Predicting the next bestseller is just one part of a book buyer’s job. Hannah Davies speaks to Borders’ Rob Hughes about analysing data, spotting trends and schmoozing with publishers

Rob Hughes’ career path to Borders’ non-fiction buyer for biography and lifestyle was somewhat unconventional. With a six-year stint as a stand-up comic after graduating from the University of the West of England in 1995, six months in IT “for the money”, and a spell doing English-language teaching, Hughes acknowledges he got into bookselling in a “rather roundabout way”.

His first break into the trade was relatively flukey. “In 1999 I needed a job to support myself financially while I tried to make it as a comic. I’d always wanted to work in a bookshop so I applied for jobs at both Borders and Foyles, which are across the road from each other,” he explains. “Unfortunately, I accidentally muddled up the applications and put them in the wrong envelopes, so my Foyles application said I’d always wanted to work at Borders and vice versa. Thankfully, the Foyles manager wanted to find out who the idiot was, so he got me in for an interview and I ended up with the job.”

Evidently, the year working in Foyles’ maths and physics department made its mark, as after trying out his numerous other roles, Hughes returned to bookselling in 2003, joining Borders at its Brighton store.

Hughes says: “I just couldn’t be anywhere near as enthusiastic about a role outside the book trade. The best thing about my job is that I’m working with a product I’ve always wanted to work with.”

Hughes shifted to Borders’ head office in London after 18 months in Brighton, and quickly rose through the ranks from a position in operations to assistant buyer in charge of craft, DIY and home improvement, then to his current role in March 2008. Most of the buyers on his team also worked their way up from the stores. “Progress is very meritocratic. If a bookseller pays attention to what is selling in their section on the front line, that knowledge can easily be transferred to buying. If you know what you are talking about and you are deserving of it, the opportunities will arise.”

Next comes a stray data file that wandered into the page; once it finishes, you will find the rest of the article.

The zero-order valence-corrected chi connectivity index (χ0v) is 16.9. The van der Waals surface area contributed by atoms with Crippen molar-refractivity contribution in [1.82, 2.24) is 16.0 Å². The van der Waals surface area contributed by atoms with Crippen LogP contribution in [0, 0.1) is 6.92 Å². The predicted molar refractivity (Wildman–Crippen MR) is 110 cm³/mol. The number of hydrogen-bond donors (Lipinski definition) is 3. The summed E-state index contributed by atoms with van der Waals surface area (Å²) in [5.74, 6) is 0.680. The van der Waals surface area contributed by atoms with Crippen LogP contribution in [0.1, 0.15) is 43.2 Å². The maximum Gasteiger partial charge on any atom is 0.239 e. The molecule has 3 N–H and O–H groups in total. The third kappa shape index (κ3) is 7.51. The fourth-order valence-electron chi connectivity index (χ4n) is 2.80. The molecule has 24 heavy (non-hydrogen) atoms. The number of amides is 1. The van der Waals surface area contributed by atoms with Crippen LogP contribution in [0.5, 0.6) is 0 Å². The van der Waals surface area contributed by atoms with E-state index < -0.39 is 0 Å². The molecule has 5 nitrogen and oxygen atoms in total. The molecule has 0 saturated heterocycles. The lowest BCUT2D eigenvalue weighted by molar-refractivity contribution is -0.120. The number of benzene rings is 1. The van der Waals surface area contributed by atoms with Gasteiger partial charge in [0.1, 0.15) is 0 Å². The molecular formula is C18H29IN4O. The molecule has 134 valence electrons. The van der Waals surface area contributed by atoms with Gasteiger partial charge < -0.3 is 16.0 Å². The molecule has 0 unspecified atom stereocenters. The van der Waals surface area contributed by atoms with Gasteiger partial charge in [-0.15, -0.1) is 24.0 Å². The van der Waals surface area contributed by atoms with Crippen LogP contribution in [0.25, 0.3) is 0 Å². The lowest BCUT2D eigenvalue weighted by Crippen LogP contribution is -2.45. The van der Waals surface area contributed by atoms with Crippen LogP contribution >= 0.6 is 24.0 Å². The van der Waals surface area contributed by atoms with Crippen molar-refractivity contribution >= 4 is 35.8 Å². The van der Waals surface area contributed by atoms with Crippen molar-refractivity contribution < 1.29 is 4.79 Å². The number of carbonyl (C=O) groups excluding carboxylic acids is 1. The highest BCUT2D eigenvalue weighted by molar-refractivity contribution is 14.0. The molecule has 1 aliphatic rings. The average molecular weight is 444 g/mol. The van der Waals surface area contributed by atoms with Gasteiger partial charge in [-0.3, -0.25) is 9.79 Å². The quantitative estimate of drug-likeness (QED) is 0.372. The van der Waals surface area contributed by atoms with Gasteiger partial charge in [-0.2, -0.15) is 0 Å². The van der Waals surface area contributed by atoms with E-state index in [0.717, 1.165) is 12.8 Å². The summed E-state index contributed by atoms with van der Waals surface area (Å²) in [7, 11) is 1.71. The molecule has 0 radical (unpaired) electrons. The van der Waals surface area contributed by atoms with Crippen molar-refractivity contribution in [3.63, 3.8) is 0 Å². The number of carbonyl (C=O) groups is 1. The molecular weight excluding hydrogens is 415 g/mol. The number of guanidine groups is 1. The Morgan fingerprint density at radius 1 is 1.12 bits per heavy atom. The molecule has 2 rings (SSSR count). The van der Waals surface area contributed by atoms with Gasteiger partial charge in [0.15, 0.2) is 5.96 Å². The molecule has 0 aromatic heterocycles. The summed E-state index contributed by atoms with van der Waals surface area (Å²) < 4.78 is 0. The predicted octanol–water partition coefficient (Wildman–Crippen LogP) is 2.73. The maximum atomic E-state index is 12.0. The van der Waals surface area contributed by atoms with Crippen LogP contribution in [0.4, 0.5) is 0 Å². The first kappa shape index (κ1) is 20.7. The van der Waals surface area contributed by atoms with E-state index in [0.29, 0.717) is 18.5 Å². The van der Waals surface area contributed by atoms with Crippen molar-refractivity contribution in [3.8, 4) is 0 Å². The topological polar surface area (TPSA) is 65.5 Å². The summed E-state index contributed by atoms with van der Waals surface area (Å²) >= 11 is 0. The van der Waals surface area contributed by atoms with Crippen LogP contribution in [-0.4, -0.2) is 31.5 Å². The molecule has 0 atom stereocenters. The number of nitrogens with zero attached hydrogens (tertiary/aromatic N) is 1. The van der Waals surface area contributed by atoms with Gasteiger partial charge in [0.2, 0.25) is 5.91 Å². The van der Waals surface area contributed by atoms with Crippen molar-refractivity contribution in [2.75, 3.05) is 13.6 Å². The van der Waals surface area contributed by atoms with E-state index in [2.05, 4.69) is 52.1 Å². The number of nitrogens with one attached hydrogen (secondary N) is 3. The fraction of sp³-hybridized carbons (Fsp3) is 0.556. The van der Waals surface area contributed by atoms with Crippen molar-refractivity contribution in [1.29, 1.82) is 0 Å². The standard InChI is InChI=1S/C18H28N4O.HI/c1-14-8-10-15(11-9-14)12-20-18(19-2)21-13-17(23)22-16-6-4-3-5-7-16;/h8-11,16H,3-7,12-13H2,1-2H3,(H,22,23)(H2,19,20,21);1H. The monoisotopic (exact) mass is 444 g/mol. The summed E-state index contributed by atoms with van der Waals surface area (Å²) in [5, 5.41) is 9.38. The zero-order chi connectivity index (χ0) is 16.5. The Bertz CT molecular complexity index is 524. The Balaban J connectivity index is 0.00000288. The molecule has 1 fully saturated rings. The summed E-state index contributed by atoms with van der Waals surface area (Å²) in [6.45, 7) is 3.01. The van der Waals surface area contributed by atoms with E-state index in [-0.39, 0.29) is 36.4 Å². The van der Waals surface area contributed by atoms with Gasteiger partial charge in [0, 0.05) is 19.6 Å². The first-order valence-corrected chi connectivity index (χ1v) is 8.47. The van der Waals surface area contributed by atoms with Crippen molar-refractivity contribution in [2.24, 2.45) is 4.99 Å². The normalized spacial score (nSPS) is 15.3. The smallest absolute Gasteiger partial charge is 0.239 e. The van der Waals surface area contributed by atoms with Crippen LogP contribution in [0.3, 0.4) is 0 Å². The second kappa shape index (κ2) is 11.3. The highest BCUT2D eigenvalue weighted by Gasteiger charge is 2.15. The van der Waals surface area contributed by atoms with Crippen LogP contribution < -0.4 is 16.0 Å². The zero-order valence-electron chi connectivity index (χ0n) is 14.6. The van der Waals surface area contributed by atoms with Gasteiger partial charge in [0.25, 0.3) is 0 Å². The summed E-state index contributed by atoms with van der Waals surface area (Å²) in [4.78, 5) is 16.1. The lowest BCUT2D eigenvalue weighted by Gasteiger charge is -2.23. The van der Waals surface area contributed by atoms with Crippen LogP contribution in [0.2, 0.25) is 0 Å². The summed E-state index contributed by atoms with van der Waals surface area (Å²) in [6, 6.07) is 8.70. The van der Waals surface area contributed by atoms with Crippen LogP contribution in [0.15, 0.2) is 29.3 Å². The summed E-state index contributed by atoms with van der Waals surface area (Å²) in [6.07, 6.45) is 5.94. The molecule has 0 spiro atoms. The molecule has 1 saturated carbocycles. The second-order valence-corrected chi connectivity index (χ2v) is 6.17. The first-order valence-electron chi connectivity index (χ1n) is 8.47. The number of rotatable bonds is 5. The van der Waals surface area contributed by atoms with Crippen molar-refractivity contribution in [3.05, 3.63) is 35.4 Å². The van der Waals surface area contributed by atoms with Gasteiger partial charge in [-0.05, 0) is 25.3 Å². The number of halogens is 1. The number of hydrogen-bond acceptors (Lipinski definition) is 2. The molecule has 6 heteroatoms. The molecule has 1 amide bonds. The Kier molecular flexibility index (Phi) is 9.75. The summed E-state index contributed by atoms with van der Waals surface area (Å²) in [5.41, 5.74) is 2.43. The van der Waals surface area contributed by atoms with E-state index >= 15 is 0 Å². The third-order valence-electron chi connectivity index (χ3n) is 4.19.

Quick reactions
A slightly less glamorous part of Hughes’ day-to-day role is the analysis of sales data. He spends the first half of each week examining the weekend’s sales of Borders’ top promotional books. He then ensures all the shops have been re-stocked with the right number of titles so they can continue being sold at the same rate. Hughes thinks this ability to react quickly is an essential skill for his job. “You can make what you think is the best decision in the world about a book, and it can absolutely tank, or you can think a book won’t sell even with a bag of sweets stapled to the front and it just goes mad. In the end it is about being able to admit you are wrong and change your decision.”

One thing Hughes says he does not get with his job is endless hours of reading. “Anyone who thinks we sit here with a pipe and a stack of history books that we slowly work through would be sadly mistaken.”

Hughes’ Essential Book-buying Skills:
Enthusiasm for books
Commercial awareness
Able to separate personal reading tastes from buying choices
Numerate and analytical
Able to admit a wrong choice and react quickly

You can read this entire interview on the bookseller by clicking here